This is the third and final blog discussing Obama's $1 billion proposal to put 20,000 veterans to work over the next five years rebuilding our public lands infrastructure. Part one can be read here, and part two can be read here
Is it sustainable? And why would anyone do it?
Spending in America is anathema at the moment. Fears, founded or not, about our deficit crisis, our economy, and our tax rate ripple out from everywhere when new spending is proposed. In this particular case, however, we should be reminded that we have spent billions and billions of dollars on our war efforts in Iraq and Afghanistan. The effectiveness of these wars, and the good they did or did not serve can be discussed elsewhere.
The reality of the situation is, for the first time ever in our history as a country, we went to war and cut taxes. As a nation, despite millions of dollars spent in the private and public sector on veteran issues, we still find ourselves falling behind with high rates of suicide, unemployment, homelessness, drug use, and depression among other maladies affecting our military family and veteran community. We are all stakeholders, and all have much to benefit from if we can successfully bring our men and women home from war.
The way I see it, we fought for this land. So we have a choice, we can continue to berate Obama for everything he has done on veterans issues, and he has done more for veterans than any other president in the last 50 years in terms of benefits and support, or we can say thank you to the American people and the lawfully elected president, who with this policy seems to be saying, "You know what, after multiple billions of dollars invested in war, I think we should invest a few billion in helping veterans come home." And one of those investments means 20,000 jobs over five years, tax incentives for those who would not otherwise look at a veteran resume, and in the mean time, maybe, just maybe we can keep people employed long enough to begin fixing a lot of the other root problems surrounding veteran employment and other veteran related issues.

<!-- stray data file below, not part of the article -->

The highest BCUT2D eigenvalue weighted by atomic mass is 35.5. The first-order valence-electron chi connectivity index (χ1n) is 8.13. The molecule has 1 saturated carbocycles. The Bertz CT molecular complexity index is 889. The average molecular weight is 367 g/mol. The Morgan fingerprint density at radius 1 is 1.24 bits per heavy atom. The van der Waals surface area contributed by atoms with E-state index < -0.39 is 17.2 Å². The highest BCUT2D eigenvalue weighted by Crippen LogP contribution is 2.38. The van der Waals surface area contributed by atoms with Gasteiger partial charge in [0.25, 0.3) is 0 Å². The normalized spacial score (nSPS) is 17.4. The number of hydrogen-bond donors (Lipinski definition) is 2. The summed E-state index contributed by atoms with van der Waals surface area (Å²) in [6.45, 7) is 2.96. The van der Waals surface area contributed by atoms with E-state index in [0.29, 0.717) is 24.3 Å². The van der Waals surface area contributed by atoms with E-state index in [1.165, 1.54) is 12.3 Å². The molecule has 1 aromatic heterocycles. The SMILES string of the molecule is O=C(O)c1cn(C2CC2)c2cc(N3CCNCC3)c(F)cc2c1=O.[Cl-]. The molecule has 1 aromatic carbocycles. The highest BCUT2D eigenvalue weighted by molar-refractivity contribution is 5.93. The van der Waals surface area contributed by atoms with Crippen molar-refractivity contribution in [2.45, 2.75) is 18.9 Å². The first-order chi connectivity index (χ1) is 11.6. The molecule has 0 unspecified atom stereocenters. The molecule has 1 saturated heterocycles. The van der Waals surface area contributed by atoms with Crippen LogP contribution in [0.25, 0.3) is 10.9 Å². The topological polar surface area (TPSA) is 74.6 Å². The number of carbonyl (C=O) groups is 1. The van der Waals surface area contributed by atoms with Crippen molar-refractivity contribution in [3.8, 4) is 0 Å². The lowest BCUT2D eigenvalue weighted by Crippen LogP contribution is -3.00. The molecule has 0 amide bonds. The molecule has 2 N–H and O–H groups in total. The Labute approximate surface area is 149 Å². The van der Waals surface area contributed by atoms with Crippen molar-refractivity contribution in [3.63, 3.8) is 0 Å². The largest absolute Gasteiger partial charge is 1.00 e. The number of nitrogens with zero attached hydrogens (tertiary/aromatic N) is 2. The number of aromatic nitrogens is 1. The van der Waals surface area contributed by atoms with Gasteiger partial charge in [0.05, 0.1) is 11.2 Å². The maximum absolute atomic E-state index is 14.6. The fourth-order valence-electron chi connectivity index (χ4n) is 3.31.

Is it sustainable? I think it is. I think in the long run, $1 billion dollars over five years for a jobs package that puts veterans back to work on public lands should be sustainable, especially in light of the billions we've spent on these past two wars. Some detractors have said that 20,000 veterans is not enough in light of the several hundreds of thousands that Obama is 'sending to the unemployment line.' Our current levels of military spending are far less sustainable. Our military is most likely too large for peacetime operations. And the majority of veterans who will be seeking employment should find it in the private and non-profit sectors. We can, however, use the president's proposal as a springboard for encouraging more veterans to find work in outdoor and outside professions, as well as capturing a segment of veterans who may otherwise fall through the cracks.
Let us also remember that this kind of work needs to get done. Since it is important, why not ensure that veterans get the work? Is the work insulting? Hardly. What's insulting about asking a veteran to work in the woods? This is someone who has possibly humped hundreds of miles around Iraq and/or Afghanistan with 60+ pounds on her or his back in the extremes of winter and summer. And what's more, they volunteered to do this when they enlisted in the military for whatever military occupational skill they chose. Many veterans have chosen this kind of work over life in a cubicle already as evidenced by the success of programs that put veterans to work in conservation corps style programming already.
So yes, it is sustainable and I can confidently guarantee that if enacted, 20,000 veteran jobs over five years will be filled by plenty of veterans excited for the opportunity to get back to work.
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